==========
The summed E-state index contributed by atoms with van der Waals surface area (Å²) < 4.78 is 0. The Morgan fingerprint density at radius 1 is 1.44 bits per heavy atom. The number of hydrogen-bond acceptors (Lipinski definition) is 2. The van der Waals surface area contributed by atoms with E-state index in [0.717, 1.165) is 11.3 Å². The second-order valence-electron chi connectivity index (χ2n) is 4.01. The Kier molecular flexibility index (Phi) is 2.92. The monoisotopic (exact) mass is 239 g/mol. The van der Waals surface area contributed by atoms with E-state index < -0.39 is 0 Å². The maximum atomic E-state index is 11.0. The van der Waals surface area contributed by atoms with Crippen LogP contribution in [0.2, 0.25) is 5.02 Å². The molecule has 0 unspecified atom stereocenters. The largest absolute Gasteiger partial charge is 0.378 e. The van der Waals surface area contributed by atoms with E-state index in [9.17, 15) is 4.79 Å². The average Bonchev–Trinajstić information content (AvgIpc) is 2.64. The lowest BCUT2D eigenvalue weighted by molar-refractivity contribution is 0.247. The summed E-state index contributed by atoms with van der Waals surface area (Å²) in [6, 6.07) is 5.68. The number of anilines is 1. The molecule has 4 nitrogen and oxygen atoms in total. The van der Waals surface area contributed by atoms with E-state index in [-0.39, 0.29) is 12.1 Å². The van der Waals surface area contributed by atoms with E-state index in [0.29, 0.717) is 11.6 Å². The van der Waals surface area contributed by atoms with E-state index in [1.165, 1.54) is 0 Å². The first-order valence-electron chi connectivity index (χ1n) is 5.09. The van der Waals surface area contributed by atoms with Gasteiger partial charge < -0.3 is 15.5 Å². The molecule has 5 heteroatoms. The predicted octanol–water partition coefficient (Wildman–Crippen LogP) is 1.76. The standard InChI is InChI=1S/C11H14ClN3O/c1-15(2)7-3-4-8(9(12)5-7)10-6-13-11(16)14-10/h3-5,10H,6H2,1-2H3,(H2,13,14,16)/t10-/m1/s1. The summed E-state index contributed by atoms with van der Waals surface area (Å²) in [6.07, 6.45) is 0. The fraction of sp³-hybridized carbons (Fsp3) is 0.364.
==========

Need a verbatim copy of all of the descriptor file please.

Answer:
The summed E-state index contributed by atoms with van der Waals surface area (Å²) < 4.78 is 0. The Morgan fingerprint density at radius 1 is 1.44 bits per heavy atom. The number of hydrogen-bond acceptors (Lipinski definition) is 2. The van der Waals surface area contributed by atoms with E-state index in [0.717, 1.165) is 11.3 Å². The second-order valence-electron chi connectivity index (χ2n) is 4.01. The Kier molecular flexibility index (Phi) is 2.92. The monoisotopic (exact) mass is 239 g/mol. The van der Waals surface area contributed by atoms with E-state index < -0.39 is 0 Å². The maximum atomic E-state index is 11.0. The van der Waals surface area contributed by atoms with Crippen LogP contribution in [0.2, 0.25) is 5.02 Å². The molecule has 0 unspecified atom stereocenters. The largest absolute Gasteiger partial charge is 0.378 e. The van der Waals surface area contributed by atoms with E-state index in [9.17, 15) is 4.79 Å². The average Bonchev–Trinajstić information content (AvgIpc) is 2.64. The lowest BCUT2D eigenvalue weighted by molar-refractivity contribution is 0.247. The summed E-state index contributed by atoms with van der Waals surface area (Å²) in [6, 6.07) is 5.68. The number of anilines is 1. The molecule has 4 nitrogen and oxygen atoms in total. The van der Waals surface area contributed by atoms with E-state index in [-0.39, 0.29) is 12.1 Å². The van der Waals surface area contributed by atoms with E-state index in [0.29, 0.717) is 11.6 Å². The van der Waals surface area contributed by atoms with E-state index in [1.165, 1.54) is 0 Å². The first-order valence-electron chi connectivity index (χ1n) is 5.09. The van der Waals surface area contributed by atoms with Gasteiger partial charge < -0.3 is 15.5 Å². The molecule has 5 heteroatoms. The predicted octanol–water partition coefficient (Wildman–Crippen LogP) is 1.76. The standard InChI is InChI=1S/C11H14ClN3O/c1-15(2)7-3-4-8(9(12)5-7)10-6-13-11(16)14-10/h3-5,10H,6H2,1-2H3,(H2,13,14,16)/t10-/m1/s1. The summed E-state index contributed by atoms with van der Waals surface area (Å²) in [6.07, 6.45) is 0. The fraction of sp³-hybridized carbons (Fsp3) is 0.364.